Tillamook Coast Life Blog
6 best places for SCUBA diving on Oregon’s Tillamook Coast
The Tillamook Coast plays host to myriad outdoor activities; kayaking our endless waterways, mountain biking the State Forest trails, hiking the coastal lookouts for those one of a kind views that we have so many of. It’s also known for another activity— SCUBA diving! Here are the six best places to explore Tillamook County “down under.”
Netarts Bay: Known for its bountiful haul of local Dungeness Crab and pristinely clean waters, the second cleanest in the nation actually, Netarts Bay has been frequented by people searching for shellfish and other seafood for hundreds if not thousands of years. The deepest part of the main channel is no more than 30 feet deep at high tide but a surprising variety of sea life call Netarts Bay home. Black bass, schools of perch, kelp greenling, rockfish, giant lavender starfish, sea stars, sea cucumbers, eels, and a numbered variety of crab, including the tasty Dungeness of course! On a good day water visibility can be up to 20 feet and the best access is from the Netarts Boat launch along Boat Basin Road, near the Schooner Restaurant. Be sure to adhere to local shellfish harvesting regulations if you intend to keep any crab you may happen to find!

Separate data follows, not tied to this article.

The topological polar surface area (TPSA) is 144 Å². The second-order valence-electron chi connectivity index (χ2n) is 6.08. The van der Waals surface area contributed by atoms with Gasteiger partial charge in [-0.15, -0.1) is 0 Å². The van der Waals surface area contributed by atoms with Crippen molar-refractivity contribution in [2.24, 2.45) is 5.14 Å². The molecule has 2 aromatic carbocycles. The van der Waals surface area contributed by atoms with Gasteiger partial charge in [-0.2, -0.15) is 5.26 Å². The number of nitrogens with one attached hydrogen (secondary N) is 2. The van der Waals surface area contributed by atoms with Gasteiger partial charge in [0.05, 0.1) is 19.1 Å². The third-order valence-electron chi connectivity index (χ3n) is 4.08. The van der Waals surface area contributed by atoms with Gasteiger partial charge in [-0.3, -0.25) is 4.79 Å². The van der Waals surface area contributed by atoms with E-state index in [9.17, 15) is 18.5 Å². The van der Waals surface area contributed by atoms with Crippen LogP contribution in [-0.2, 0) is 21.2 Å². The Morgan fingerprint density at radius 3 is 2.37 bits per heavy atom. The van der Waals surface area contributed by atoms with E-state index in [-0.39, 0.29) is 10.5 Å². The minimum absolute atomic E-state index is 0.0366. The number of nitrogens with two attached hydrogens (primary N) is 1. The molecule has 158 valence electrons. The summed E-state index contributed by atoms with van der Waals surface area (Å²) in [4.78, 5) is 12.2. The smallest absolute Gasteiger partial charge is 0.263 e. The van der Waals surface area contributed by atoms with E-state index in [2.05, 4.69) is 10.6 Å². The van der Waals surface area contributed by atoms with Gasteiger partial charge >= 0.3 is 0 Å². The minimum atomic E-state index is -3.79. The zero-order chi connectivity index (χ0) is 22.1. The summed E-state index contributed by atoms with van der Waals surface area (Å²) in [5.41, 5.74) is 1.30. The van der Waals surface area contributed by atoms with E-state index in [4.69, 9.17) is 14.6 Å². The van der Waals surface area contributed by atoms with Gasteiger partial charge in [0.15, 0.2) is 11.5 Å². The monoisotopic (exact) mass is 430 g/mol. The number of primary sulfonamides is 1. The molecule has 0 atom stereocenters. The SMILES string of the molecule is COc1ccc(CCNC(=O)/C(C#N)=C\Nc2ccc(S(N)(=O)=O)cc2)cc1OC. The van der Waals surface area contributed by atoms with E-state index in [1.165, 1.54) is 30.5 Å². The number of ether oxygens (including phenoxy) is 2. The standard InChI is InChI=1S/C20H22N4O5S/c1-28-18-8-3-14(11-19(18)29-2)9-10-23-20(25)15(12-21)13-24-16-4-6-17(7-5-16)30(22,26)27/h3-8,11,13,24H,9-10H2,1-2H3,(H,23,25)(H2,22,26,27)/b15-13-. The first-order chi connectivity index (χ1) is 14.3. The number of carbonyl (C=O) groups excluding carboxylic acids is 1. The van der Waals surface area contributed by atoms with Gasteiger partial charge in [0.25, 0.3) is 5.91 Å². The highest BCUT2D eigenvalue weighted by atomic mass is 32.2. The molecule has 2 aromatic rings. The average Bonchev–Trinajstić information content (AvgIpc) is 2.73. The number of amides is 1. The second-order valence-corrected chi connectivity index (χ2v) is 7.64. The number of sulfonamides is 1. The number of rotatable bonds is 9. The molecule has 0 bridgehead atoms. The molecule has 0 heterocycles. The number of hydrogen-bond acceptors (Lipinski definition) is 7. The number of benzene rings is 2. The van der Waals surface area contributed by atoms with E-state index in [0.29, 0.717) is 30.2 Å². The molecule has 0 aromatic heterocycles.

Clay Myers State Natural Area at Whalen Island: A lesser known natural area along the Tillamook Coast, Whalen Island is located a few miles south of Cape Lookout and north of Pacific City and is host to a small county owned campground and a rather nice nature trail that circumnavigates the island. Half the day during low tide the area can be described as a mud flat, but during high tide, right below the access road to the parking area is a 30-foot deep hole that is known to harbor a good amount of Dungeness Crab as well as have a stable population of small eels. This site is frequented by Northwest-area dive shops as a location to practice dive techniques to entry-level divers. (Please note: in 2016 the official name of this park changes to “Sitka Sedge State Natural Area”.)
Barview Jetty: Located just north of the small fishing village of Garibaldi is Barview Jetty County Park. A day use area situated right before the entrance to the county campground, this dive site is known for being a walk-in location from a beach area and features depths from 15 to nearly 40 feet. A favorite of area spear fishermen, the Jetty offers enthusiasts chances at large rockfish, kelp greenling, lingcod, perch and a variety of oceangoing species as well. It’s also not uncommon to find fresh Dungeness Crab too! As always, if intending to spearfish please make sure to check local regulations prior to diving.This site is located just off Hwy 101 between Garibaldi and Rockaway near Barview Jetty County Campground.